Nursing students support Cougar Cupboard with food drive: Indiana University Kokomo

KOKOMO, Ind. A successful food drive by Indiana University Kokomo nursing students earned them statewide bragging rights.

But the real winners are their fellow students using the Cougar Cupboard campus pantry.

Members of the Alpha Chapter of Sigma Theta Tau Volunteer Nursing were the top collectors among students from nine IU School of Nursing campuses at a food drive in October, raising 297 items. While the competition ended on October 31, IU Kokomo students continued to collect until November 17 to replenish the campus pantry, collecting 660 nonperishable nonperishable foods.

Senior Sydney Robison said that as future nurses, they consider people’s overall well-being and food is an important part.

“The ethical principle in this profession is to do what is best for your patients and to provide them with the things they need,” said the Rochester resident. “Going to school on an empty stomach or not knowing where your next meal will come from is a huge burden for families. I wanted to help because I don’t want anyone to have to deal with it.”

Susan Plow, chapter counselor of the IU Kokomo School of Nursing and Allied Health Professions (SNAHP), noted that the student leaders planned the entire action.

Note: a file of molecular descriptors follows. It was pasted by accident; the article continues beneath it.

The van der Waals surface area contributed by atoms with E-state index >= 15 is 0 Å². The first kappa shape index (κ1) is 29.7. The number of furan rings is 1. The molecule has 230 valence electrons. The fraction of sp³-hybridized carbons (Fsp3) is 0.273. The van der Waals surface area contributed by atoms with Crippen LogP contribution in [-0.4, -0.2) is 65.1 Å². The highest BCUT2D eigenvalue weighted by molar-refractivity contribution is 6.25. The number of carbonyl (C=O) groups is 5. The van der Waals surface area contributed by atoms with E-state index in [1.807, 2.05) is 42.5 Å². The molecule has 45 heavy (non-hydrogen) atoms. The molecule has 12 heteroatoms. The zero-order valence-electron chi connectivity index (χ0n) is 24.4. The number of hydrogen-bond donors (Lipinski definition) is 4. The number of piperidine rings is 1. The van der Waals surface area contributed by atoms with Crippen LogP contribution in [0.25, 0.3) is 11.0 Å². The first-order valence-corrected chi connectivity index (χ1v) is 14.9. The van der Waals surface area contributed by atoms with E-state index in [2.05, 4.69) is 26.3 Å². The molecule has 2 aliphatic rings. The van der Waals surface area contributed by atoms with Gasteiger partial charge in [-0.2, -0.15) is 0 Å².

“I’m so proud of those who worked to make this happen,” she said. “From planning to publicizing different cohorts to creating flyers and tracking article counts, they did everything.”

Naomi Fakolade, a senior from Houston, Texas, said the donations came at a critical time for the Cougar Cupboard, with a 50 percent increase in the number of food orders this school year compared to last. It provides the campus community with free, non-perishable groceries, toiletries, and school supplies.

As a senior graduating in December, Katie Robison, also from Rochester, said attending was particularly meaningful.

“We have been told that we should leave a legacy and this is something important to put our efforts on hold, especially as inflation has caused food prices to rise significantly,” she said. “If you don’t have anything to eat, your health begins to deteriorate, and that has lasting effects.”

Raised in poverty, Greentown resident Kate Smith was happy to attend.

“The ability to give back is really powerful,” she said. “I know what it’s like, and as a nurse, it means a lot to be able to make a positive impact in someone’s life, even if it’s just toothpaste.”

She added that those who need the closet’s resources can request them anonymously without their fellow students knowing. She hopes they know the campus community has their back.

“The people who use the closet don’t all look the same, and they can’t be put in a box,” Smith said. “Their situations are unique and they do their best. We support them and we cheer them on even though we don’t know who they are.”

To request or donate food from the Cougar Cupboard, go to

Education is KEY at Indiana University Kokomo.